Hormonal Therapy

Homones are a natural part of the body's chemistry. Some breast cancers are stimulated by the female hormones oestrogen and progesterone.
We treat these cancers by stopping these hormones from being released or blocking the cancer cell from feeding on them.

In New Zealand approximately 70% of breast cancers diagnosed are hormone receptor positive. This can mean that the cancer  is being fed by the body’s production of oestrogen or progesterone or both. Hormone sensitive cells are said to be oestrogen positive (er+) or progesterone positive (pr+) or both.

For a summary of breast cancer treatment drugs, download this leaflet.

Tamoxifen is the most commonly used hormone-blocking drug. It is also called an “anti-oestrogen” drug because it works by attaching to the hormone receptors on cancer cells so that oestrogen cannot feed them. Some studies show that Tamoxifen can also stop cancer cells from dividing.

If you are prescribed Tamoxifen, you will be advised  to take it orally on a daily basis for 5 or more years but its effects have been known to last beyond this period.  Tamoxifen belongs to a class of drugs called selected oestrogen receptor modulators or SERMS.

Side effects:
Most people tolerate Tamoxifen with few or no side effects. You may experience hot flushes, vaginal dryness, or vaginal discharge when taking this drug. You may also experience mild nausea, decreased libido, fatigue, or depression. Some people are concerned about weight gain. It is important to adopt a healthy diet and try to exercise regularly. There is also an increased risk of developing a blood clot in the lungs or in the major veins of the legs, but this is rare. About 1% of women taking Tamoxifen for some years may develop uterine cancer, so any vaginal bleeding should be thoroughly investigated.

Download our tamoxifen patient information sheet. 

Aromatase Inhibitors
Aromatase inhibitors are a newer class of drugs used to treat breast cancers that rely on oestrogen for growth. They work by blocking the production of oestrogen. Aromatase inhibitors are only suitable for postmenopausal women.  They are not effective in pre-menopausal women who are still producing oestrogen from their ovaries. These drugs may also be prescribed for women who do not respond well to Tamoxifen or whose breast cancer becomes resistant to Tamoxifen.

Aromatase inhibitors include Anastrozole ( Arimidex)Letrozole (Femara), and Exemestane (Aromasin). All are currently funded in New Zealand for early breast cancer. They are all taken orally in pill form.

Side effects:
Common side effects of aromatase inhibitors include hot flushes, osteoporosis (weakening of the bones), muscular and joint aches and pains.

Recent research shows the addition of Anastrazole (Arimidex) to Tamoxifen (after 2-3 or 5 years) further reduces the risk of breast cancer recurrence (at 5 years, a 50% risk reduction with Tamoxifen, a further 26% risk reduction with the addition of Anastrozole).

Download our aromatase inhibitor patient information sheet. 

Watch our webinar on learning to love Tamoxifen and AIs.

Oestrogen Receptor Downregulators (ERDs)
There is also a new type of hormone treatment called Oestrogen Receptor Downregulators (ERDs) becoming available. ERDs attach to the oestrogen receptors on cancer cells and block them, but they also cause the receptors to break down and stop functioning. With fewer receptors available, growth of cancer cells is slowed. The only ERD currently approved is Fulvestrant (Faslodex) and it is only approved for postmenopausal women with metastatic breast cancer that does not respond to other hormonal therapy such as Tamoxifen.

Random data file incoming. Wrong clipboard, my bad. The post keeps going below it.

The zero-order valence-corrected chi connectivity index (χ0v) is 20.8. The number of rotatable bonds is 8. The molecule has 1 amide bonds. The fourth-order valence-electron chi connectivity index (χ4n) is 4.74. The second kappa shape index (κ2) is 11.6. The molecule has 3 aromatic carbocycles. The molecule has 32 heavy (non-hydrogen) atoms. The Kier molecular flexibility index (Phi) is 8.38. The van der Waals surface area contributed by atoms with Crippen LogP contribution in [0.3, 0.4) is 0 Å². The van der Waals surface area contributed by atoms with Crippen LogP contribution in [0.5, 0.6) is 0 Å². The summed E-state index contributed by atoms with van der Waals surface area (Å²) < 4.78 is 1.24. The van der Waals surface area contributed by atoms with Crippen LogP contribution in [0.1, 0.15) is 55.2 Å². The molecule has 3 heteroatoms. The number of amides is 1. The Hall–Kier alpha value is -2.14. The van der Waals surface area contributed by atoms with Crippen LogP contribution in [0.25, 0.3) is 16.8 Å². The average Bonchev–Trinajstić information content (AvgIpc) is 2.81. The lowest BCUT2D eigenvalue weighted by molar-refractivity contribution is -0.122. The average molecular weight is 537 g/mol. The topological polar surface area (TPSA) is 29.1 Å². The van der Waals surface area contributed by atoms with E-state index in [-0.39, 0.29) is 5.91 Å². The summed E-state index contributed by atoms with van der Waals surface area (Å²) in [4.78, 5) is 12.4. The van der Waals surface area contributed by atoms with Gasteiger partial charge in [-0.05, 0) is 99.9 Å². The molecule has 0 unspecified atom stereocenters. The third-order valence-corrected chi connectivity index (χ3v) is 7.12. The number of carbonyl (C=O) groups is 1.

Side effects
If you are taking Fulvestrant, you may experience mild nausea, vomiting, diarrhoea, headache and hot flushes. The drug is taken once a month by injection. This treatment is quite well tolerated by most women.

Ovarian block or Oophorectomy
The most effective way to reduce hormone production in premenopausal women is to stop production of oestrogen by removing or blocking the ovaries. This can be done by surgery, radiotherapy or medication.

Surgical removal of Ovaries – Oophorectomy
This is important if the breast cancer tumour is fed by oestrogen.  Removing the ovaries reduces the level of oestrogen being produced by the woman. This operation can be performed laproscopically reducing scarring and hastening recovery.

Goserelin (Zoladex)
Zoladex is an injected drug which reduces oestrogen production by switching off the message from the brain to the ovaries. Zoladex shuts off production of the hormone oestrogen by the ovaries. This can help reduce the growth of hormone sensitive cancers. It is used in both  advanced and early pre-menopausal breast cancers with hormone sensitive disease. 

Women may experience a return of their menstrual cycle after stopping the treatment. This is not guaranteed.

Megestrol Acetate (Megace)
An anti hormonal treatment used only for advanced or metastatic disease. It is a high dose progesterone tablet and may be used if Tamoxifen and Arimidex are not suitable. This works by counteracting the effect of natural oestrogen. The way this works is not entirely known. One of the major side effects of this treatment is increased appetite and weight gain.